Paige Patterson, Sex Abuse, Southern Baptist Convention
Admin note: This blog was written and submitted to Spiritual Sounding Board. The author wishes to remain anonymous. ~ja
Paige Patterson called an abuse advocacy group “as reprehensible as sex criminals”
Did you hear about the movie Spotlight? It won Best Picture in 2015.
It’s a true story about an investigative reporting team from the Boston Globe who uncovered systematic hiding of sexual abuse and abusers in the Catholic Church. The Spotlight team accomplished their exposé, published in 2002, with the help of the organization Survivor Network of those Abused by Priests (SNAP).
When the movie aired in 2015, many who had never before heard of SNAP now found out the heartbreaking and heroic work they’d been doing for decades.
But there’s a SNAP outreach for Baptists too, and Christa Brown, the author of the outstanding book This Little Light, was in 2008 the leader of that outreach, having recorded in that book and at www.stopbaptistpredators.com her work of many years in calling for the Southern Baptist Convention to deal with abuse seriously and establish a database of predators so that churches would better be able to avoid filling their pulpits with them.
These efforts failed.
But this does bring us around to Paige Patterson.
This article, from The Nashville Scene in February of 2000, gives a graphic account of abuse at the beginning of the article, and then focuses on the arguable need for a database of verifiable predators in the SBC. It highlights two confirmed SBC preacher abusers, one of whom is Darrell Gilyard, whom Paige Patterson admired and promoted in the 1980s. When Gilyard’s victims went to Paige Patterson for help, to quote the Nashville Scene article:
They say Patterson refused to help them, at times refusing their phone calls or telling them that unless they had proof, he would not see them. Some women said he asked them to refrain from talking about the abuse. In press accounts at the time, Patterson said he was “dealing with a man of special gifts and talents” [Gilyard] and that he was “unwilling to call anyone guilty until I had demonstrable evidence that these allegations were true.”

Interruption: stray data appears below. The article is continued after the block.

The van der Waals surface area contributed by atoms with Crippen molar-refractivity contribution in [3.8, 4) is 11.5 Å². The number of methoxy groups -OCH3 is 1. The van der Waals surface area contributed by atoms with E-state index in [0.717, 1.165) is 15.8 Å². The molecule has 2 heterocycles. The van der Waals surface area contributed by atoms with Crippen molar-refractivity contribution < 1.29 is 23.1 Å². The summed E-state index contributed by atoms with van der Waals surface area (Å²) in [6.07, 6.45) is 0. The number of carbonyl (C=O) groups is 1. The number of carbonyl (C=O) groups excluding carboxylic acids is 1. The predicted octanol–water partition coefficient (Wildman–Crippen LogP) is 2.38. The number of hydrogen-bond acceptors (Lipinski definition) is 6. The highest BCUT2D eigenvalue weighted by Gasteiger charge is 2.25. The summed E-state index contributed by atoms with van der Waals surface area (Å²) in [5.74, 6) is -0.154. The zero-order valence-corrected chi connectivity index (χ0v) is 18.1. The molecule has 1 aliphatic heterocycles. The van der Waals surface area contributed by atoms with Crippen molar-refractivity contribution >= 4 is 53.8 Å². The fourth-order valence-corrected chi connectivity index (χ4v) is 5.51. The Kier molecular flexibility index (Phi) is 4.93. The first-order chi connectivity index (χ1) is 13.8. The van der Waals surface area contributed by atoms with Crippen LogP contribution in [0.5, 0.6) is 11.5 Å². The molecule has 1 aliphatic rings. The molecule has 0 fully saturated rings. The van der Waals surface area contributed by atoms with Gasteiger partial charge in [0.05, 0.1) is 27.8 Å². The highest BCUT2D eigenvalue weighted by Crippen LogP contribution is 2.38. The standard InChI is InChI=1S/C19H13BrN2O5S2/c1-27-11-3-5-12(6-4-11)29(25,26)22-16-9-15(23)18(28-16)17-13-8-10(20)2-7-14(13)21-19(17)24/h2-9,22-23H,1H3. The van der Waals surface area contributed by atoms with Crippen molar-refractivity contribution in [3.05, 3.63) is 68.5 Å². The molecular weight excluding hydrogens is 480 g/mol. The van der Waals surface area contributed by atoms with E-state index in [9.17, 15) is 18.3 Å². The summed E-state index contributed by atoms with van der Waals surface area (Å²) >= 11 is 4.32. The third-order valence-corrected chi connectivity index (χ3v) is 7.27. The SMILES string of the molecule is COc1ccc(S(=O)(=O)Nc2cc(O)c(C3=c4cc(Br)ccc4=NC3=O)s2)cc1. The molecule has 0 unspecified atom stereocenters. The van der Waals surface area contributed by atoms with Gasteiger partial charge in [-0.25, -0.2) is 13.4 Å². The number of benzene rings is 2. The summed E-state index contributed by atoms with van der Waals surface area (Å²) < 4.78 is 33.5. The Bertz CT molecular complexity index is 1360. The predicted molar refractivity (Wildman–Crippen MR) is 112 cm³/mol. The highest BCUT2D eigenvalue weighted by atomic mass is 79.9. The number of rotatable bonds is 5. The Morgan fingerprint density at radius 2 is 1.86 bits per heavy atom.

That “demonstrable evidence” wouldn’t come until 1991, when, as the Dallas news account detailed, Gilyard admitted to Patterson that he had committed adultery—even though many of the women’s allegations seemed much more akin to rape than consensual sex. It was then that Patterson finally cut ties with his protégé—but not before he personally prepared the goodbye speech for Gilyard to deliver to Victory Baptist.
A few years later Gilyard resigned from the pastorate of yet another church, a 7000-member church of devoted admirers, just before being arrested for having sent lewd messages to a 14-year-old girl.
This is where SNAP got involved with Paige Patterson.
This article by Bob Allen of Ethics Daily shows that SNAP called for a temporary suspension of Patterson from the presidency of Southwestern Baptist Theological Seminary so an investigation could be conducted in his failure to warn church after church that there was a predator in their pulpits in the form of Darrell Gilyard.